AL Central Watch: Minnesota Twins

After taking the AL Central division crown three straight years, the Minnesota Twins fell on hard times in 2005, proving barely able to stay above .500. But the Twins didn't sit by as the White Sox re-tooled and the Indians young players were developing rapidly; the Twins made it clear that while still on a strapped budget, they hope to compete.

Pitching hasn't been the problem for the Twins; their farm system has produced star pitcher after star pitcher, and with an ace like Johan Santana, they weren't in dire need of adding to their pitching staff. Santana combines with veteran Brad Radke and solid starters Carlos Silva and Kyle Lohse to form a solid rotation.

The ace in the hole of course is Francisco Liriano. The 22-year old phenom struck out 33 batters in just 23 innings of work, and as one of the top prospects in baseball, could become a star in the Minnesota rotation.

The Twins bullpen is just as strong, with Joe Nathan leading the way. Nathan has put together back-to-back 40 save seasons, and will once again be relied upon to fill a similar role.

The Twins have an impressive group of setup men as well; starting with Juan Rincon and Jesse Crain. Rincon led the club with 25 holds, while Crain was actually second on the team in wins despite pitching exclusively out of the ‘pen.

The team reached into their depth and shipped out J.C. Romero, sending him to the Angels in exchange for minor league depth.

Matt Guerrier is another reliever that the team will rely on. The Twins will likely fill out the bullpen with holdovers like Scott Baker, a very impressive youngster who likely will get squeezed out of the rotation as part of the numbers game.

But bigger issues arise among the position players on the team. Despite having talented players like Torii Hunter and Shannon Stewart, not a single Twin was able to post an OPS of .800. To contend, that obviously had to change.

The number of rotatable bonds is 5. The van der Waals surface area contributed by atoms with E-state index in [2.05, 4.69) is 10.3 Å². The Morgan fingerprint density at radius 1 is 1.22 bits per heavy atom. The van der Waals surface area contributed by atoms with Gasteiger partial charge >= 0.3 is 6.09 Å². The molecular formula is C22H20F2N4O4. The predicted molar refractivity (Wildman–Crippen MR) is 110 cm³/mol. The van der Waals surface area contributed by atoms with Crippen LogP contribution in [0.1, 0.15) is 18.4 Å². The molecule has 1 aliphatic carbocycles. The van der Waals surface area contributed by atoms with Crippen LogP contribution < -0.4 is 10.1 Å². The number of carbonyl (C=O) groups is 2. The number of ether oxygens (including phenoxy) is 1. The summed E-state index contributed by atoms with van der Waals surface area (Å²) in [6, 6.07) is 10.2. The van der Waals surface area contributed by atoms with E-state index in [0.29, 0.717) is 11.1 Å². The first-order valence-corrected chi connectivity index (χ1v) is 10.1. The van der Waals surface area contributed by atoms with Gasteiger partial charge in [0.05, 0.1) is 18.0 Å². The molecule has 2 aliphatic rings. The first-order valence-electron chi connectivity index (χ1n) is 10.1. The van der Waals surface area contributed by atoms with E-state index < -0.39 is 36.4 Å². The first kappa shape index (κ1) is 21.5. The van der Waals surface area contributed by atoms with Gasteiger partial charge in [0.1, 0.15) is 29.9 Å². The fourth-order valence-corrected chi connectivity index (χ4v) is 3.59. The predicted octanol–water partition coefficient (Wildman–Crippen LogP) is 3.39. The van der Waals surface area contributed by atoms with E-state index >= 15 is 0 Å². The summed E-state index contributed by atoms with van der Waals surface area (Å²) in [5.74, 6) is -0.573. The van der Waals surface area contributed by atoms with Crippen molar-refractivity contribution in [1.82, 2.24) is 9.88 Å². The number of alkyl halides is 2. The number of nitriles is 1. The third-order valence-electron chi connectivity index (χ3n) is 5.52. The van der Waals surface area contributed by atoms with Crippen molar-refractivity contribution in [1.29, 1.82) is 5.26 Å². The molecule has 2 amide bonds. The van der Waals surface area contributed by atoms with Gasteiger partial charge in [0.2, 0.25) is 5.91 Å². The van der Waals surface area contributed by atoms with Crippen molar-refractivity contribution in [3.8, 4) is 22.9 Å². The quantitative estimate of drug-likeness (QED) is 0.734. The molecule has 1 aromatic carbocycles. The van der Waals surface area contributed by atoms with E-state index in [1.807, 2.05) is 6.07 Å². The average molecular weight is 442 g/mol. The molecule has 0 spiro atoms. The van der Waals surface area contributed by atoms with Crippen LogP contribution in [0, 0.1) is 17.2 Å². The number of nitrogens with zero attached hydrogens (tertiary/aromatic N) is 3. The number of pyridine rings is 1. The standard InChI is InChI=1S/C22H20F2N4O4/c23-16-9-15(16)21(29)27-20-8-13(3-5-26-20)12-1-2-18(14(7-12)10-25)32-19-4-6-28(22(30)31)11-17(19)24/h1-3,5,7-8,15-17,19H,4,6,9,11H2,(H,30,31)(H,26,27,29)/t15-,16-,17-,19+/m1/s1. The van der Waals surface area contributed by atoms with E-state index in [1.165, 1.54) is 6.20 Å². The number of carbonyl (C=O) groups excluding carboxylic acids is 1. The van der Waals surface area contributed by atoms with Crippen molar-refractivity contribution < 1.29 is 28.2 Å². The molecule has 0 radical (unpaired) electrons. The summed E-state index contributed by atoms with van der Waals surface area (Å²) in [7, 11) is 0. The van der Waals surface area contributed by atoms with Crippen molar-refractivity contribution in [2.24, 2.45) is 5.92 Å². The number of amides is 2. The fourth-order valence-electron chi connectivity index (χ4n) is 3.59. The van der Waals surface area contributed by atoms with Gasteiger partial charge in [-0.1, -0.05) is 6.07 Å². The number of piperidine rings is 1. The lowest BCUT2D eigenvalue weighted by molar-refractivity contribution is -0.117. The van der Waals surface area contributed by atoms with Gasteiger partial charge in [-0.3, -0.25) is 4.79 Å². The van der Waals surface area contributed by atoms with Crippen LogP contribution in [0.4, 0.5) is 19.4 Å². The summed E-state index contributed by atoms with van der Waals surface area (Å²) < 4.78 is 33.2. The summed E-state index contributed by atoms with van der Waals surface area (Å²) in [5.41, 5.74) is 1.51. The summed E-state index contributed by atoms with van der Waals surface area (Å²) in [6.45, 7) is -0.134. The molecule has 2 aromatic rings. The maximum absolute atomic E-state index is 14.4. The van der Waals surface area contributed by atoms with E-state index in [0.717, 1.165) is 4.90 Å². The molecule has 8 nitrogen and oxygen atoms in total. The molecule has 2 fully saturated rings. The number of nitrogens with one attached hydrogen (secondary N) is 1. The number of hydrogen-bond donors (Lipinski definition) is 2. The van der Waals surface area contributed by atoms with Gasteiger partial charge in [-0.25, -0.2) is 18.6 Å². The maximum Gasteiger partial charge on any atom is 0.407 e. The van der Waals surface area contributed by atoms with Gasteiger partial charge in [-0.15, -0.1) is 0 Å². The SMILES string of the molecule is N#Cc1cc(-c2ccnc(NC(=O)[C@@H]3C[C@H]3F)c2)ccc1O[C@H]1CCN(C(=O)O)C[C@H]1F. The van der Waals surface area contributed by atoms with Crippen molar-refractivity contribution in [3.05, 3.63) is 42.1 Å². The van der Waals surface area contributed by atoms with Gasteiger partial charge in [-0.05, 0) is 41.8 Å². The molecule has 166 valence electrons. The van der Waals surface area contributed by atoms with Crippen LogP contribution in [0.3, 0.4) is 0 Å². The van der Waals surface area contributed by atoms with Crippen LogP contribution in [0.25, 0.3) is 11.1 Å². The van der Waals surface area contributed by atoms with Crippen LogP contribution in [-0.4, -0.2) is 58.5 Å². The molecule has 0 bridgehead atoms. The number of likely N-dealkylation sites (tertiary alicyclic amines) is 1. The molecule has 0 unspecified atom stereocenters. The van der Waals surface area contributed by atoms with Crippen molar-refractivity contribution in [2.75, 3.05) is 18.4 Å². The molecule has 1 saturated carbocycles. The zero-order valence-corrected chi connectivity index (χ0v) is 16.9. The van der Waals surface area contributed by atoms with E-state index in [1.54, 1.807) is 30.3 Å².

They will rely some on development from within – namely development from Joe Mauer and Justin Morneau. Morneau didn't have the breakout season many were predicting for him, especially after a rookie year in which he hit 19 homers in just 280 at bats. Mauer meanwhile is just 22 years old, and has all the tools that he could be in store for a breakout season.

Hunter and Stewart are still reliable and can be counted on, but the team had holes that needed to be filled, especially with the departure of Jacque Jones (who signed with the Cubs as a free agent).

The first move they made was making an attempt at solidifying the top of the order, acquiring Luis Castillo in the Marlins fire sale. Castillo gives the team a leadoff hitter and helps fill the void that has been second base for many years.

The team also decided Michael Cuddyer wasn't up to the job of filling Corey Koskie's shoes (who left as a free agent after the '04 season), and so they signed Tony Batista to a one-year deal. Batista hit 32 home runs in 2004 with the Expos, but when he didn't get the contract offer he wanted, he decided to play 2005 in Japan.

Finally, the team filled the void that opened up with the departure of Jones, signing former Tiger Rondell White to a one-year deal. With Hunter, Stewart and Lew Ford already filling out the outfield, White will likely be the team's everyday designated hitter, where hopefully he'll be able to avoid the injury bug that has plagued him throughout his career.

Shortstop still isn't settled, but that will likely get worked out in spring training, with 26-year old Jason Bartlett likely having the inside track.

The Twins may not have enough to make a run at the White Sox and the Indians, but they're certainly going to give it a run with their potentially dominant pitching staff.


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